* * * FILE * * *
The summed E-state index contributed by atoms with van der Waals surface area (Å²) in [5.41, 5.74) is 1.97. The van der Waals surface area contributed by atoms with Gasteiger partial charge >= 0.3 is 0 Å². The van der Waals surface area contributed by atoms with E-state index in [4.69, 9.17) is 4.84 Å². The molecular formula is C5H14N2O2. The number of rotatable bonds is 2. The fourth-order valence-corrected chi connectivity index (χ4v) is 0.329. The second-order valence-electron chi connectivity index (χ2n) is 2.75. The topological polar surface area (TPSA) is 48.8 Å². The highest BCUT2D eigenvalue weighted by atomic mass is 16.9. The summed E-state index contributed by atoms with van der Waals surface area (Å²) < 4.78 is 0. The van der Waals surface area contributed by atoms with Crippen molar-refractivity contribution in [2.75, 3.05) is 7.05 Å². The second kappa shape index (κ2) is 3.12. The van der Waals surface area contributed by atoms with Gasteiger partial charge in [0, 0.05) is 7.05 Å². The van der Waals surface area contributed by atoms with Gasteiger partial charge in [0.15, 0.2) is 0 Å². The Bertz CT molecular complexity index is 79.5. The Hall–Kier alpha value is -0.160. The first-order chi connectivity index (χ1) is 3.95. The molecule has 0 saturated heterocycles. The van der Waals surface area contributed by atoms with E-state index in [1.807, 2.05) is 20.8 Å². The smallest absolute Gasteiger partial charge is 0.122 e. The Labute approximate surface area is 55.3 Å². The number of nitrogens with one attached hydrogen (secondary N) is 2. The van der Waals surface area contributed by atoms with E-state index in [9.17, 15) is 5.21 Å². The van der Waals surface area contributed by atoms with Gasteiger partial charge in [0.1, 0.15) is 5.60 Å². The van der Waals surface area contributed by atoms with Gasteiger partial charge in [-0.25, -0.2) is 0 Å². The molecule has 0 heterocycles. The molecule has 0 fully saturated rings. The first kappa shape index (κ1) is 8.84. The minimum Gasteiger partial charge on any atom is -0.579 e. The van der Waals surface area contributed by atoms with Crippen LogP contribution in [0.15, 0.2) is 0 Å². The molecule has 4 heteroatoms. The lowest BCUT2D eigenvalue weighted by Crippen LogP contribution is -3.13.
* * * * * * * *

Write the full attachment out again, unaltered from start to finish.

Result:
The summed E-state index contributed by atoms with van der Waals surface area (Å²) in [5.41, 5.74) is 1.97. The van der Waals surface area contributed by atoms with Gasteiger partial charge >= 0.3 is 0 Å². The van der Waals surface area contributed by atoms with E-state index in [4.69, 9.17) is 4.84 Å². The molecular formula is C5H14N2O2. The number of rotatable bonds is 2. The fourth-order valence-corrected chi connectivity index (χ4v) is 0.329. The second-order valence-electron chi connectivity index (χ2n) is 2.75. The topological polar surface area (TPSA) is 48.8 Å². The highest BCUT2D eigenvalue weighted by atomic mass is 16.9. The summed E-state index contributed by atoms with van der Waals surface area (Å²) < 4.78 is 0. The van der Waals surface area contributed by atoms with Crippen molar-refractivity contribution in [2.75, 3.05) is 7.05 Å². The second kappa shape index (κ2) is 3.12. The van der Waals surface area contributed by atoms with Gasteiger partial charge in [0, 0.05) is 7.05 Å². The van der Waals surface area contributed by atoms with Gasteiger partial charge in [0.15, 0.2) is 0 Å². The Bertz CT molecular complexity index is 79.5. The Hall–Kier alpha value is -0.160. The first-order chi connectivity index (χ1) is 3.95. The molecule has 0 saturated heterocycles. The van der Waals surface area contributed by atoms with E-state index in [1.807, 2.05) is 20.8 Å². The smallest absolute Gasteiger partial charge is 0.122 e. The Labute approximate surface area is 55.3 Å². The number of nitrogens with one attached hydrogen (secondary N) is 2. The van der Waals surface area contributed by atoms with E-state index in [9.17, 15) is 5.21 Å². The van der Waals surface area contributed by atoms with Gasteiger partial charge in [0.1, 0.15) is 5.60 Å². The van der Waals surface area contributed by atoms with Gasteiger partial charge in [-0.25, -0.2) is 0 Å². The molecule has 0 heterocycles. The molecule has 0 fully saturated rings. The first kappa shape index (κ1) is 8.84. The minimum Gasteiger partial charge on any atom is -0.579 e. The van der Waals surface area contributed by atoms with Crippen LogP contribution in [0.15, 0.2) is 0 Å². The molecule has 4 heteroatoms. The lowest BCUT2D eigenvalue weighted by Crippen LogP contribution is -3.13.